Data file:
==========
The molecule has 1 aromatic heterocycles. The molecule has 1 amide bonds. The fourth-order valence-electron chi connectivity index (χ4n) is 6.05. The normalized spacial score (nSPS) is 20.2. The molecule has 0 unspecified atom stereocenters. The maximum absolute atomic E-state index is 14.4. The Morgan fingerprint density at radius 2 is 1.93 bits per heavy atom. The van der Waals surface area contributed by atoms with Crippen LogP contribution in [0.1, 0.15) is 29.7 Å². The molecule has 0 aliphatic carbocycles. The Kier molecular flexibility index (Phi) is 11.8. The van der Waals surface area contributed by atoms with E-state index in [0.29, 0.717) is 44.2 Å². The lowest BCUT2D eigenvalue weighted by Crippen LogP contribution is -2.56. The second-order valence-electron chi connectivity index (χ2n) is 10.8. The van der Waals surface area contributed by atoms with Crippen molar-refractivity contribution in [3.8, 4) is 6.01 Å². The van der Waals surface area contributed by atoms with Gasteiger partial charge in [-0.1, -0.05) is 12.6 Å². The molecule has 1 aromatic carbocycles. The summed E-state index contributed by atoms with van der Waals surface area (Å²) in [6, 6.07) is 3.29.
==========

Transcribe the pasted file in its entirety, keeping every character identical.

The molecule has 1 aromatic heterocycles. The molecule has 1 amide bonds. The fourth-order valence-electron chi connectivity index (χ4n) is 6.05. The normalized spacial score (nSPS) is 20.2. The molecule has 0 unspecified atom stereocenters. The maximum absolute atomic E-state index is 14.4. The Morgan fingerprint density at radius 2 is 1.93 bits per heavy atom. The van der Waals surface area contributed by atoms with Crippen LogP contribution in [0.1, 0.15) is 29.7 Å². The molecule has 0 aliphatic carbocycles. The Kier molecular flexibility index (Phi) is 11.8. The van der Waals surface area contributed by atoms with E-state index in [0.29, 0.717) is 44.2 Å². The lowest BCUT2D eigenvalue weighted by Crippen LogP contribution is -2.56. The second-order valence-electron chi connectivity index (χ2n) is 10.8. The van der Waals surface area contributed by atoms with Crippen molar-refractivity contribution in [3.8, 4) is 6.01 Å². The van der Waals surface area contributed by atoms with Gasteiger partial charge in [-0.1, -0.05) is 12.6 Å². The molecule has 1 aromatic carbocycles. The summed E-state index contributed by atoms with van der Waals surface area (Å²) in [6, 6.07) is 3.29.